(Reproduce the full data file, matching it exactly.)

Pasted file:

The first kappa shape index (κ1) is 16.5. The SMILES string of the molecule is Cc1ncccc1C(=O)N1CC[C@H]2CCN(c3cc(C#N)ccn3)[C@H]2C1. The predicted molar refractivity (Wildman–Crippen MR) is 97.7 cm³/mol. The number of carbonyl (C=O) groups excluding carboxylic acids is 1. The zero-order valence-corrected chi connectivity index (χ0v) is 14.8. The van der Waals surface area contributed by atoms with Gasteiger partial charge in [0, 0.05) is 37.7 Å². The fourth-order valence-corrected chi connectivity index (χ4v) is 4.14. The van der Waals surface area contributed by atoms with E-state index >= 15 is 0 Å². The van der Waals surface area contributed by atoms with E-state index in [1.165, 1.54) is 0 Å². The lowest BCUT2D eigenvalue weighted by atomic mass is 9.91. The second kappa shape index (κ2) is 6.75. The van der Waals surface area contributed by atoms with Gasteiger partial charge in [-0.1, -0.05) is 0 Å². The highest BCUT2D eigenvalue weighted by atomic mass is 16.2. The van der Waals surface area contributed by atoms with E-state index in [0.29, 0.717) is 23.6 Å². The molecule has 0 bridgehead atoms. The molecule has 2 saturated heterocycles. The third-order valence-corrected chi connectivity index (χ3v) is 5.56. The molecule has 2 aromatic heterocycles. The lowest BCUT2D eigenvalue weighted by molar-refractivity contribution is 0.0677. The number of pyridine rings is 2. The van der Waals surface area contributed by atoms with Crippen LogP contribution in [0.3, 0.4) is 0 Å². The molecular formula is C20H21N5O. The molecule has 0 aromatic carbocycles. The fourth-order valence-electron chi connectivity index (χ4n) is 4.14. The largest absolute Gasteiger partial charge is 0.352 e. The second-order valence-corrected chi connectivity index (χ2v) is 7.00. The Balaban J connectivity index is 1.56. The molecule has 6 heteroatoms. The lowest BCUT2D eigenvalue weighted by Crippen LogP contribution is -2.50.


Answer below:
The first kappa shape index (κ1) is 16.5. The SMILES string of the molecule is Cc1ncccc1C(=O)N1CC[C@H]2CCN(c3cc(C#N)ccn3)[C@H]2C1. The predicted molar refractivity (Wildman–Crippen MR) is 97.7 cm³/mol. The number of carbonyl (C=O) groups excluding carboxylic acids is 1. The zero-order valence-corrected chi connectivity index (χ0v) is 14.8. The van der Waals surface area contributed by atoms with Gasteiger partial charge in [0, 0.05) is 37.7 Å². The fourth-order valence-corrected chi connectivity index (χ4v) is 4.14. The van der Waals surface area contributed by atoms with E-state index >= 15 is 0 Å². The van der Waals surface area contributed by atoms with E-state index in [1.165, 1.54) is 0 Å². The lowest BCUT2D eigenvalue weighted by atomic mass is 9.91. The second kappa shape index (κ2) is 6.75. The van der Waals surface area contributed by atoms with Gasteiger partial charge in [-0.1, -0.05) is 0 Å². The highest BCUT2D eigenvalue weighted by atomic mass is 16.2. The van der Waals surface area contributed by atoms with E-state index in [0.29, 0.717) is 23.6 Å². The molecule has 0 bridgehead atoms. The molecule has 2 saturated heterocycles. The third-order valence-corrected chi connectivity index (χ3v) is 5.56. The molecule has 2 aromatic heterocycles. The lowest BCUT2D eigenvalue weighted by molar-refractivity contribution is 0.0677. The number of pyridine rings is 2. The van der Waals surface area contributed by atoms with Crippen LogP contribution in [0.3, 0.4) is 0 Å². The molecular formula is C20H21N5O. The molecule has 0 aromatic carbocycles. The fourth-order valence-electron chi connectivity index (χ4n) is 4.14. The largest absolute Gasteiger partial charge is 0.352 e. The second-order valence-corrected chi connectivity index (χ2v) is 7.00. The Balaban J connectivity index is 1.56. The molecule has 6 heteroatoms. The lowest BCUT2D eigenvalue weighted by Crippen LogP contribution is -2.50.